Imperial Conference, assembly of representatives of the self-governing members of the British Empire, held about every four years until World War II. The meetings prior to 1911—in 1887, 1897, 1902, and 1907—were known as Colonial Conferences, and were chiefly concerned with defense problems and the possibility of imperial tariff preference. Relatively informal, they were held when colonial representatives came to Great Britain for royal celebrations. More formalized meetings were held in 1907, 1911, 1917–18, 1921, 1923, 1926, 1930, 1936, and 1937. The conferences were designed to strengthen imperial ties by exchange of ideas, but their decisions had no legal effect. The two main focal points of discussion remained defense and economic policy. In 1917–18 the Imperial War Conference acknowledged the importance of the whole empire in defense policy by admitting India, not yet self-governing, to the conference. There was an acknowledged need on the part of Britain for practical support from the dominions in military and naval resources, and a parallel desire for participation in the decision-making initiative on the part of the dominions. The dominions also wanted to be able to pursue independent foreign policies, within the bounds of imperial cooperation. The constitution of the conferences themselves and the status of the dominions were the chief problems discussed at meetings during the 1920s. The resolutions of the conferences were given legal effect by the Statute of Westminster (1931; see Westminster, Statute of), which declared the legislatures of the several dominions on an equal footing with that of Great Britain. A standing Imperial Economic Committee concerned itself with coordination of economic matters. After World War II, it was replaced by the biennial Conference of Commonwealth Prime Ministers and yearly meetings of finance ministers.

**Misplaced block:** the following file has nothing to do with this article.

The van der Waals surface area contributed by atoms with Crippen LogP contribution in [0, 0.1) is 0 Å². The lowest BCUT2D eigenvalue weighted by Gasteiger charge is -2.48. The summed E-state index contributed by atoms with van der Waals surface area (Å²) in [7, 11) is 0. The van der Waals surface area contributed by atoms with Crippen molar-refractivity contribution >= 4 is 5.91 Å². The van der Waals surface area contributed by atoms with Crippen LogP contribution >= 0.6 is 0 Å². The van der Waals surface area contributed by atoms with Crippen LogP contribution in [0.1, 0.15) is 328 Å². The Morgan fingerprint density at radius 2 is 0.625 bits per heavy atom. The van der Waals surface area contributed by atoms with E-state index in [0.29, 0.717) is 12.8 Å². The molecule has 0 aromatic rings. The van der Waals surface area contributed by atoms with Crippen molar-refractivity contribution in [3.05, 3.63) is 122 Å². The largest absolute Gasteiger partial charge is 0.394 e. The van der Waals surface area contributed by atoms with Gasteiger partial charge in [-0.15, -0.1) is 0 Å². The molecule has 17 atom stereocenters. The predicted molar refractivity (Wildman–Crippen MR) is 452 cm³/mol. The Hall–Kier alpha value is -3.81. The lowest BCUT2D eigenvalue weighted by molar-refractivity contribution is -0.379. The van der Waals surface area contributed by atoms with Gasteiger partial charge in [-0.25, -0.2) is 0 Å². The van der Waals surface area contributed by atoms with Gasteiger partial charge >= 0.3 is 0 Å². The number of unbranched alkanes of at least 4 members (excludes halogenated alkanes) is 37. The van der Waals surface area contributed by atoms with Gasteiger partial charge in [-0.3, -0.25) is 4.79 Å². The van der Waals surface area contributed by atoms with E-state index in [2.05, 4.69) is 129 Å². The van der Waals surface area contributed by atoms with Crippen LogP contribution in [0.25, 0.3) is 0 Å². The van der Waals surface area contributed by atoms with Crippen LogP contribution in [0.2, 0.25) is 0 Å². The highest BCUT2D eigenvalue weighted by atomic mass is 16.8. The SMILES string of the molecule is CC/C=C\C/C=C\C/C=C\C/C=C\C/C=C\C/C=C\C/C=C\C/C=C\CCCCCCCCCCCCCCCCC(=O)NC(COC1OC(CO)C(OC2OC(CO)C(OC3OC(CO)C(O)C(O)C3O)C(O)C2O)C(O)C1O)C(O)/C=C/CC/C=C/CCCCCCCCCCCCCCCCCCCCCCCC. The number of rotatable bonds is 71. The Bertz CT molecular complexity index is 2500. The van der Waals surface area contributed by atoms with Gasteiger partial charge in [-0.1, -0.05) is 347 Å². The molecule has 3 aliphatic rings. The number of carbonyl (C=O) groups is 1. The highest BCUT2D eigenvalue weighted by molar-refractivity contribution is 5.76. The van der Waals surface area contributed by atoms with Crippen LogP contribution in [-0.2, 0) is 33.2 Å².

See M. Ollivier, ed., The Colonial and Imperial Conferences from 1887 to 1939 (1954).